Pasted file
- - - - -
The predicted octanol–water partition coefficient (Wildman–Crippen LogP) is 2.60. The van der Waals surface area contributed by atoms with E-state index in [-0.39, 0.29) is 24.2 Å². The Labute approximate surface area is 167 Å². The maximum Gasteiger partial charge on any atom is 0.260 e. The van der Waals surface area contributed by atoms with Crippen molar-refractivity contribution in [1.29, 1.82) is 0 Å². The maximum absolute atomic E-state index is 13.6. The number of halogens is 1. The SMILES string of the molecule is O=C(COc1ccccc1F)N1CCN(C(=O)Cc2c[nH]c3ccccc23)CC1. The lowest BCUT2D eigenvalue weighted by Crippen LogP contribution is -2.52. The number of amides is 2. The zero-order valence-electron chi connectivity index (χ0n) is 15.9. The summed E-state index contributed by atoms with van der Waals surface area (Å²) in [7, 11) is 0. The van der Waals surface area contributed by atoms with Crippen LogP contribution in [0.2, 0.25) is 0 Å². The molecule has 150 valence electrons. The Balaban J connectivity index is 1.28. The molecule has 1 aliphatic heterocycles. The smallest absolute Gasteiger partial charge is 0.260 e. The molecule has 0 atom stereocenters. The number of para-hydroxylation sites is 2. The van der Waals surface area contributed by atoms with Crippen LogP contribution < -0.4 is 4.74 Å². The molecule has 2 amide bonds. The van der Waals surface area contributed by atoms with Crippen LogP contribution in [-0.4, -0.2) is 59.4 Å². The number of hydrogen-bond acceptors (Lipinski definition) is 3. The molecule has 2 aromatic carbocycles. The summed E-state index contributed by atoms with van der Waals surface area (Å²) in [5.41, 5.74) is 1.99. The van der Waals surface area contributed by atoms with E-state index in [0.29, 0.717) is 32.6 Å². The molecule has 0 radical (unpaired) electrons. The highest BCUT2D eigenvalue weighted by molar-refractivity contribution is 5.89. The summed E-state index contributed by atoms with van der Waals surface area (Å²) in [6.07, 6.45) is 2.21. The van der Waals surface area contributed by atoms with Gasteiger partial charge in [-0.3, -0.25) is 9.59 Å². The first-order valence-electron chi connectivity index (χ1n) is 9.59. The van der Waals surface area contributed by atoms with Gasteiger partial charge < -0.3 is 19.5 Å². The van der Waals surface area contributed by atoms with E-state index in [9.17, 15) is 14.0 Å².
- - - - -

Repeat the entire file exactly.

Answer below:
The predicted octanol–water partition coefficient (Wildman–Crippen LogP) is 2.60. The van der Waals surface area contributed by atoms with E-state index in [-0.39, 0.29) is 24.2 Å². The Labute approximate surface area is 167 Å². The maximum Gasteiger partial charge on any atom is 0.260 e. The van der Waals surface area contributed by atoms with Crippen molar-refractivity contribution in [1.29, 1.82) is 0 Å². The maximum absolute atomic E-state index is 13.6. The number of halogens is 1. The SMILES string of the molecule is O=C(COc1ccccc1F)N1CCN(C(=O)Cc2c[nH]c3ccccc23)CC1. The lowest BCUT2D eigenvalue weighted by Crippen LogP contribution is -2.52. The number of amides is 2. The zero-order valence-electron chi connectivity index (χ0n) is 15.9. The summed E-state index contributed by atoms with van der Waals surface area (Å²) in [7, 11) is 0. The van der Waals surface area contributed by atoms with Crippen LogP contribution in [0.2, 0.25) is 0 Å². The molecule has 150 valence electrons. The Balaban J connectivity index is 1.28. The molecule has 1 aliphatic heterocycles. The smallest absolute Gasteiger partial charge is 0.260 e. The molecule has 0 atom stereocenters. The number of para-hydroxylation sites is 2. The van der Waals surface area contributed by atoms with Crippen LogP contribution < -0.4 is 4.74 Å². The molecule has 2 amide bonds. The van der Waals surface area contributed by atoms with Crippen LogP contribution in [-0.4, -0.2) is 59.4 Å². The number of hydrogen-bond acceptors (Lipinski definition) is 3. The molecule has 2 aromatic carbocycles. The summed E-state index contributed by atoms with van der Waals surface area (Å²) in [5.41, 5.74) is 1.99. The van der Waals surface area contributed by atoms with E-state index in [0.29, 0.717) is 32.6 Å². The molecule has 0 radical (unpaired) electrons. The highest BCUT2D eigenvalue weighted by molar-refractivity contribution is 5.89. The summed E-state index contributed by atoms with van der Waals surface area (Å²) in [6.07, 6.45) is 2.21. The van der Waals surface area contributed by atoms with Gasteiger partial charge in [-0.3, -0.25) is 9.59 Å². The first-order valence-electron chi connectivity index (χ1n) is 9.59. The van der Waals surface area contributed by atoms with Gasteiger partial charge < -0.3 is 19.5 Å². The van der Waals surface area contributed by atoms with E-state index in [9.17, 15) is 14.0 Å².